The world of work hasn’t just changed because of Covid. An ageing workforce, new technology, shifting perspectives on work-life balance, and an increased number of people dropping out of the workforce due to health problems or to manage caring responsibilities.
It all adds up to a whole new employment landscape, and one that compels each of us to really re-evaluate our approach to people and skills. For government, that means better calibrating the education and skills system to real world demand. For businesses, it means adapting to new working practices.
Whatever size of business or sector you operate in, access to people and skills is going to present a challenge in one way or another. According to the Bank of England, UK labour supply will barely grow at all by the middle of this decade. We’re also suffering from worryingly high levels of economic inactivity, with 1.7 million people wanting to work but facing barriers that mean they can’t.
There’s no understating the size and scale of this challenge – it’s one raised by CBI members every day. We’re not looking at a small issue that can be left to overworked HR departments, it’s a pretty seismic shift that impacts every firms’ ability to grow and invest. That in turn puts a handbrake on the whole economy.
Ahead of the Spring Budget, CBI Wales has called for action to boost affordable childcare provision; support employer health interventions – by extending the expenses and benefits system; and change the Apprenticeship Levy into something that works better for businesses across the UK. But we recognise that will take time.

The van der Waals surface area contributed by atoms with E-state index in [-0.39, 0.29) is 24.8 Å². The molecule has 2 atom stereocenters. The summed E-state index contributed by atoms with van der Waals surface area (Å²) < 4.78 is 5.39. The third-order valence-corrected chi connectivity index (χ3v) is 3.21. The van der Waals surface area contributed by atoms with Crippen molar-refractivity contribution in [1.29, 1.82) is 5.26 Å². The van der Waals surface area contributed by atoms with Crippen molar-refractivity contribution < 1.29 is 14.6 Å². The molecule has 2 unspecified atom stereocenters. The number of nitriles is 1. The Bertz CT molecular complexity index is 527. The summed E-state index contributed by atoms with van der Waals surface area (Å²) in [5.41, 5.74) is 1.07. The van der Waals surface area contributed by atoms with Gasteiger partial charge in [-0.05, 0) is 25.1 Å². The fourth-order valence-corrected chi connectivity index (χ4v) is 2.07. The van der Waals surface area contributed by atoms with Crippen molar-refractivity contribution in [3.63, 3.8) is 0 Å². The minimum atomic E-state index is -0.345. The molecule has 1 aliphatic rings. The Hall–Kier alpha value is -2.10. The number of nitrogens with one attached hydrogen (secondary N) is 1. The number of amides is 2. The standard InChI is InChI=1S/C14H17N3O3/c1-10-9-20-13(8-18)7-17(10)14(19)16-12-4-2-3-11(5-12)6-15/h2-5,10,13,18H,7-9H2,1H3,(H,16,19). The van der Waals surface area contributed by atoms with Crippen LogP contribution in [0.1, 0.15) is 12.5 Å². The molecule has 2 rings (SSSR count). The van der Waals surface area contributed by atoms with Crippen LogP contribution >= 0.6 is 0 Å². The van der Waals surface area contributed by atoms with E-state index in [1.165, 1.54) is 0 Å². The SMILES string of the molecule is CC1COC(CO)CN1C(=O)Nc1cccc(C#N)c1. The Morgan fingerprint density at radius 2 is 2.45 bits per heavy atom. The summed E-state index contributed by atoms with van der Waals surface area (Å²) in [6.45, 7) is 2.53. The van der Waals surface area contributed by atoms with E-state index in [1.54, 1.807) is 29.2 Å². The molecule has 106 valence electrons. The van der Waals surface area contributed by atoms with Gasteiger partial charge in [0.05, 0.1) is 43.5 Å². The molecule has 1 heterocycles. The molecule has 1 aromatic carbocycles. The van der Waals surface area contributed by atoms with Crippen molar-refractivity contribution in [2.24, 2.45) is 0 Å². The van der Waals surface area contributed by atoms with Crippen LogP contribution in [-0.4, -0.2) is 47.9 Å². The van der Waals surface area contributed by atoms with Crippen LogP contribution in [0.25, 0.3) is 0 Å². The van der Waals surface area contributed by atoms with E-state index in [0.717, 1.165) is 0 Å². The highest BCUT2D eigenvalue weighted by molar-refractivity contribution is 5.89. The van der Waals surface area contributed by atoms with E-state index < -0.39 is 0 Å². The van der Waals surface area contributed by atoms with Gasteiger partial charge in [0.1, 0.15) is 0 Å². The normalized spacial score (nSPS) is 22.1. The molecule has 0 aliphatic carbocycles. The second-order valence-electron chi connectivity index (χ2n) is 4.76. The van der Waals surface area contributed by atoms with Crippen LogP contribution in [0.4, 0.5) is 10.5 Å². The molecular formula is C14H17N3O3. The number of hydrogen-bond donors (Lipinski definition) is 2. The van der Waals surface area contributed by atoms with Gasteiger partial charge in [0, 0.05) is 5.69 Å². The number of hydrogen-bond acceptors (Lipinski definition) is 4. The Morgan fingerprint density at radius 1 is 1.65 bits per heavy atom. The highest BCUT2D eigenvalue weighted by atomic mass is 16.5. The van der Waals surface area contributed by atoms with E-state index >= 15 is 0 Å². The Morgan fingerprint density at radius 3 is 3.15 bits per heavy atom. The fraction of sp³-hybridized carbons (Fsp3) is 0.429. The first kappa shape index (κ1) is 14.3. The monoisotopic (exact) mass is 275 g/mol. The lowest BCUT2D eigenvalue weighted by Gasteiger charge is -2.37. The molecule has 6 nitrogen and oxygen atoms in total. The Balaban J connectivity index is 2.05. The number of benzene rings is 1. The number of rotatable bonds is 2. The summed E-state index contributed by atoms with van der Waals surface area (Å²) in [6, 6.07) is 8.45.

For many Welsh firms, that’s time they just don’t have, with shortages that are both immediate and acute. It’s then that we have to take a look at the immigration system – something we recognise isn’t politically straightforward for the government. That’s why we’re so keen to see joined-up thinking on people and skills needs. Getting all departments to work together to determine a single approach would really help in delivering practical solutions that can work now and lay the groundwork for the future.
From a business point of view, we need to get serious about flexibility. Not just in where we work, but how we work. Flexibility is increasingly the deciding factor for whether to apply for a job or not. Firms that say they offer it are winning the race for talent.
It also means being relentless in how we approach upskilling and retraining, particularly around digital skills – because, let’s face it, every business is a digital business now. Thinking differently about the skills you already have in your organisation, finding new places to look for talent, and challenging yourself about why that talent would look to work with you are also key.
We really are at a crux moment on people and skills. We can’t keep doing the same things and expecting different results. The sooner we all step up, the sooner we’ll reduce inflationary pressure, increase productivity growth and deliver prosperity for all.